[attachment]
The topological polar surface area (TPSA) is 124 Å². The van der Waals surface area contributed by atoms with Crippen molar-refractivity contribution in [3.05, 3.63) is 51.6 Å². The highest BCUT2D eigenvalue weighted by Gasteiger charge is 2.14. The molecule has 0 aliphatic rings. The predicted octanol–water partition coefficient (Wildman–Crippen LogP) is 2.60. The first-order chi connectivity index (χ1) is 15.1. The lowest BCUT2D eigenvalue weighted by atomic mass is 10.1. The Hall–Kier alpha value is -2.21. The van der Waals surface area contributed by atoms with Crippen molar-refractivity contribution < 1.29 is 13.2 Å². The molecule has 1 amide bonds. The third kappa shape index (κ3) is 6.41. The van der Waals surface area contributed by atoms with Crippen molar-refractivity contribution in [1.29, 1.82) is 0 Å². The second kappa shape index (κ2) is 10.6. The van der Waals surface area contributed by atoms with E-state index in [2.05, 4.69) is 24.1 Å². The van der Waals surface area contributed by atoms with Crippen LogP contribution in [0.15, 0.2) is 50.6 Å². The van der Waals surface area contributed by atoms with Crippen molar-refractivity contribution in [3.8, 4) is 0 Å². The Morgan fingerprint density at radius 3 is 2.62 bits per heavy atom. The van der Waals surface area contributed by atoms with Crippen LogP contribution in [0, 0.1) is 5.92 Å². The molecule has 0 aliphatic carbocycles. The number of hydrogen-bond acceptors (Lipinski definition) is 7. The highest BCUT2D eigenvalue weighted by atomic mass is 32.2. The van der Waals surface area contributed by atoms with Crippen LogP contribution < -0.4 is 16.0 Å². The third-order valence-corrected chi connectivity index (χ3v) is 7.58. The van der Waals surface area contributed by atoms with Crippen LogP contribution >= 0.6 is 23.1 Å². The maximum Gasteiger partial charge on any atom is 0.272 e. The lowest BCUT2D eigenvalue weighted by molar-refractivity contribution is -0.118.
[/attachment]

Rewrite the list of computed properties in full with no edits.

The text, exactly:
The topological polar surface area (TPSA) is 124 Å². The van der Waals surface area contributed by atoms with Crippen molar-refractivity contribution in [3.05, 3.63) is 51.6 Å². The highest BCUT2D eigenvalue weighted by Gasteiger charge is 2.14. The molecule has 0 aliphatic rings. The predicted octanol–water partition coefficient (Wildman–Crippen LogP) is 2.60. The first-order chi connectivity index (χ1) is 15.1. The lowest BCUT2D eigenvalue weighted by atomic mass is 10.1. The Hall–Kier alpha value is -2.21. The van der Waals surface area contributed by atoms with Crippen molar-refractivity contribution < 1.29 is 13.2 Å². The molecule has 1 amide bonds. The third kappa shape index (κ3) is 6.41. The van der Waals surface area contributed by atoms with Crippen molar-refractivity contribution in [1.29, 1.82) is 0 Å². The second kappa shape index (κ2) is 10.6. The van der Waals surface area contributed by atoms with E-state index in [2.05, 4.69) is 24.1 Å². The van der Waals surface area contributed by atoms with Crippen LogP contribution in [0.15, 0.2) is 50.6 Å². The van der Waals surface area contributed by atoms with Crippen molar-refractivity contribution in [3.8, 4) is 0 Å². The Morgan fingerprint density at radius 3 is 2.62 bits per heavy atom. The van der Waals surface area contributed by atoms with Crippen LogP contribution in [0, 0.1) is 5.92 Å². The molecule has 0 aliphatic carbocycles. The number of hydrogen-bond acceptors (Lipinski definition) is 7. The highest BCUT2D eigenvalue weighted by atomic mass is 32.2. The van der Waals surface area contributed by atoms with Crippen LogP contribution < -0.4 is 16.0 Å². The third-order valence-corrected chi connectivity index (χ3v) is 7.58. The van der Waals surface area contributed by atoms with Crippen LogP contribution >= 0.6 is 23.1 Å². The maximum Gasteiger partial charge on any atom is 0.272 e. The lowest BCUT2D eigenvalue weighted by molar-refractivity contribution is -0.118.